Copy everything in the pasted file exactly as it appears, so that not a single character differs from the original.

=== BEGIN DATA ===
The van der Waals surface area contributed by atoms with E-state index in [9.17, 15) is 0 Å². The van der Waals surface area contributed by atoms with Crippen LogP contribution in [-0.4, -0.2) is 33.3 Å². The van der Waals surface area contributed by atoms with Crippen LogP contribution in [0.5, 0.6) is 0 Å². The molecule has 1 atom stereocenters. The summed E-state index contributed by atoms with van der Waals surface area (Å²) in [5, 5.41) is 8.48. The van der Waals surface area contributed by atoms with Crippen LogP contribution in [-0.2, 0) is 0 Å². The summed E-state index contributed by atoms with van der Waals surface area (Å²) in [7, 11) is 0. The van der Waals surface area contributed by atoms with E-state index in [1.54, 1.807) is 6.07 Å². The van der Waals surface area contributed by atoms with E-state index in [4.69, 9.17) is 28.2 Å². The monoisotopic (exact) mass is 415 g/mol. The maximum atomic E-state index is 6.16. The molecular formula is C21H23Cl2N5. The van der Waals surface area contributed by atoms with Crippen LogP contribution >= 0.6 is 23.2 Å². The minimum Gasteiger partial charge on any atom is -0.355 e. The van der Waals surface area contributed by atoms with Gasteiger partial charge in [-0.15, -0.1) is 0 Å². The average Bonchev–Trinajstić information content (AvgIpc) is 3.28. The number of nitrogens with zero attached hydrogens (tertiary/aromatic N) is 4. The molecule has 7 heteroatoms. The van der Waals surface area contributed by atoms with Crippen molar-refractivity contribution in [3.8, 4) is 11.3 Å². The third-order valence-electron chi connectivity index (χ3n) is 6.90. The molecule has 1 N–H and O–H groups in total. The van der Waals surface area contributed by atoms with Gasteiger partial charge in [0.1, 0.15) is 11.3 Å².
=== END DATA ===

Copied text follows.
The van der Waals surface area contributed by atoms with E-state index in [9.17, 15) is 0 Å². The van der Waals surface area contributed by atoms with Crippen LogP contribution in [-0.4, -0.2) is 33.3 Å². The van der Waals surface area contributed by atoms with Crippen LogP contribution in [0.5, 0.6) is 0 Å². The molecule has 1 atom stereocenters. The summed E-state index contributed by atoms with van der Waals surface area (Å²) in [5, 5.41) is 8.48. The van der Waals surface area contributed by atoms with Crippen LogP contribution in [-0.2, 0) is 0 Å². The summed E-state index contributed by atoms with van der Waals surface area (Å²) in [7, 11) is 0. The van der Waals surface area contributed by atoms with E-state index in [1.54, 1.807) is 6.07 Å². The van der Waals surface area contributed by atoms with E-state index in [4.69, 9.17) is 28.2 Å². The monoisotopic (exact) mass is 415 g/mol. The maximum atomic E-state index is 6.16. The molecular formula is C21H23Cl2N5. The van der Waals surface area contributed by atoms with Crippen LogP contribution >= 0.6 is 23.2 Å². The minimum Gasteiger partial charge on any atom is -0.355 e. The van der Waals surface area contributed by atoms with Gasteiger partial charge in [-0.15, -0.1) is 0 Å². The average Bonchev–Trinajstić information content (AvgIpc) is 3.28. The number of nitrogens with zero attached hydrogens (tertiary/aromatic N) is 4. The molecule has 7 heteroatoms. The van der Waals surface area contributed by atoms with Crippen molar-refractivity contribution in [3.8, 4) is 11.3 Å². The third-order valence-electron chi connectivity index (χ3n) is 6.90. The molecule has 1 N–H and O–H groups in total. The van der Waals surface area contributed by atoms with Gasteiger partial charge in [0.1, 0.15) is 11.3 Å².